Discrete Mathematics

cs2102: Discrete Math

Problem Set 4 (Sat, 16 Sep 2017)

Problem Set 4 [PDF] is now posted and is due Friday, 22 September at 6:29:00pm.

Class 8: Sequences, Relations, Functions (Thu, 14 Sep 2017)

Schedule

Problem Set 3 is due Friday at 6:29pm.

Sequences

A sequence is a mathematical datatype that bears similarities to sets. A sequence $S$ also contains some elements, but we usually refer to them as components. There are two major differences between sets and sequences:

  1. Components of a sequence are ordered. There is either $0$, or $1$ or $2$, or … $n$ components, when the sequence if finite or it could be an infinite sequence that has an $i$‘th component for any non-zero natural number $i$.

  2. Different components of a sequence could be equal. For example $(a,b,a)$ has $a$ repeating, and this is a different sequence compared to $(a,b,b)$ even though they both have 3 componetns. If we interprete them as sets, then they will be equal sets with $2$ elements each.

Cartesian Product

We can use set products to get new sets whose elements are sequences. Cartesian product is a very useful way of doing it.

Set Products. A Cartesian product of sets $S_1, S_2, \cdots, S_n$ is a set consisting of all possible sequences of $n$ elements where the $i$\textsuperscript{th} element is chosen from $S_i$.

$$ S_1 \times S_2 \times \cdots \times S_n = { (s_1, s_2, \cdots, s_n) | s_i \in S_i } $$

How many elements are in $A \times B$?

Relations and Binary Relations

A relation between some elements from set $A$ and some elements from set $B$ could be represented by putting all such pairs $(a,b)$ in a set $P$. As you can see, this way, $P$ would be a subset of the cartesian product $A \times B$, namely $P \subseteq A \times B$. More formally we have the following definition.

A binary relation, $P$, is defined with respect to a domain set, $A$, and a codomain set, $B$, and it holds that $P$ is $P \subseteq A \times B$. When we draw $P$ by connecting elements of $A$ to $B$ based on their membership in $P$, we call this the graph of $R$.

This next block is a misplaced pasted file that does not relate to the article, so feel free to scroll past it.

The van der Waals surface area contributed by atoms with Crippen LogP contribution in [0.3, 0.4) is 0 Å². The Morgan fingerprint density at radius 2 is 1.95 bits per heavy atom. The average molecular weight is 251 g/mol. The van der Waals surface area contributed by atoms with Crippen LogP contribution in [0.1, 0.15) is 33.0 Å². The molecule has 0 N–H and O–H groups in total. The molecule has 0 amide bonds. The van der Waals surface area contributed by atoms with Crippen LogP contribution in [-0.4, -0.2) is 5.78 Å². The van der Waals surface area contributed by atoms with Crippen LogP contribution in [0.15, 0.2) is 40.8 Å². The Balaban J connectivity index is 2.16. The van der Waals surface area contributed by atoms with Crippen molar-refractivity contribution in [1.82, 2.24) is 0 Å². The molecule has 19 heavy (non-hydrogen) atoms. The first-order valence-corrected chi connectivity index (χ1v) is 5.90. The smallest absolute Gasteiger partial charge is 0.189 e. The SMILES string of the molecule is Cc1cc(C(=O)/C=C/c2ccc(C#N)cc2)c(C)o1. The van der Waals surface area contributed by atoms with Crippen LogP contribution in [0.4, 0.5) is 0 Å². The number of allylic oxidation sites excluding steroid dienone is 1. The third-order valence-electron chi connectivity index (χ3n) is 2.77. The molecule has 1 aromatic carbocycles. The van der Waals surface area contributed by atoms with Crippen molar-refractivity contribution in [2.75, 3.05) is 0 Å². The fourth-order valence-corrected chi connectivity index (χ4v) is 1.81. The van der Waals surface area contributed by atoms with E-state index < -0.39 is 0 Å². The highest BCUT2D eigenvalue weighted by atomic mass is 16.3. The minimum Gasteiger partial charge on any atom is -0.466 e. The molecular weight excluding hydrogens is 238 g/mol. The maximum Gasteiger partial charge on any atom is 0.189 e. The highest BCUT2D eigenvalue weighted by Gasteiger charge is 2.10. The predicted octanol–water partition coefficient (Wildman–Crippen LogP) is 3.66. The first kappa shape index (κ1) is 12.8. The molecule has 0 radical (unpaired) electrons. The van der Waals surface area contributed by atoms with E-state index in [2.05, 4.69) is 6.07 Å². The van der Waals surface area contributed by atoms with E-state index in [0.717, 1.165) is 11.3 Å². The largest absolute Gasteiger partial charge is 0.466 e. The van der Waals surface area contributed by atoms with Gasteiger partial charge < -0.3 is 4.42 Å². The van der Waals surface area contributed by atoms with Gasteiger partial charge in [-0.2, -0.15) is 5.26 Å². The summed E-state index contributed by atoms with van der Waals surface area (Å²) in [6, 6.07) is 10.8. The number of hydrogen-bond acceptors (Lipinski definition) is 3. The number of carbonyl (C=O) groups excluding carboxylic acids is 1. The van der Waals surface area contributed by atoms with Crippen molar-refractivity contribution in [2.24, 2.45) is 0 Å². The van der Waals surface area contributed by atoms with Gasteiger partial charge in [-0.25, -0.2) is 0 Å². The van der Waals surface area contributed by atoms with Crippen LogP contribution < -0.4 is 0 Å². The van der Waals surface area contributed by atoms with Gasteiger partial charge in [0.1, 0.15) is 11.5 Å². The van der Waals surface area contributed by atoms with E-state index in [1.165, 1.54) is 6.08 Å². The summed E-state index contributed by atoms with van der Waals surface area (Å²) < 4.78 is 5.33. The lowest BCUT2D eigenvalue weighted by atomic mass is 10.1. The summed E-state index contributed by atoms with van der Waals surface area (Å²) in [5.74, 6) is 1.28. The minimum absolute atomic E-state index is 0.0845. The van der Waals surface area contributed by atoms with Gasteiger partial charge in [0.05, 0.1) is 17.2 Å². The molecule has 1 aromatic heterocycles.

The notion of relations could be generalized to having relations between elements coming from multiple sets $A,B,C$, and we can also talk about relations of the form $P \subseteq A \times B \times C$, but the binary relation remains a very important data type as it allows us to define functions.

Functions

The concept of a function $F$ models is a special form of a binary relation $R$ between $A$ and $B$ where for every element $a \in A$ there is at most one element in $b \in B$ that is in relation with $a$ (i.e. $(a,b) \in R$). More formally, we use a direct new notation just reserved for working with functions.

A function is a mathematical datatype that associates elements from one set, called the domain, with elements from another set, called a codomain.

$$ f: \textrm{\em domain} \rightarrow \textrm{\em codomain} $$

Defining a function. To define a function, we need to describe how elements in the domain are associated with elements in the codomain.

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What are the (sensible) domains and codomains of each function below:

$$ f(n) ::= |n| \qquad \qquad f(x) ::= x^2 \qquad\qquad f(n) ::= n + 1 \qquad\qquad f(a, b) ::= a / b $$

$$ f(x) ::= \sqrt{x} \qquad \qquad \qquad f(S) ::= \textrm{minimum}_{<}(S) $$

Problem Set 2 Comments (Wed, 13 Sep 2017)

The Problem Set 2 solutions and comments are now posted in collab: PDF

Class 7: Sets (Tue, 12 Sep 2017)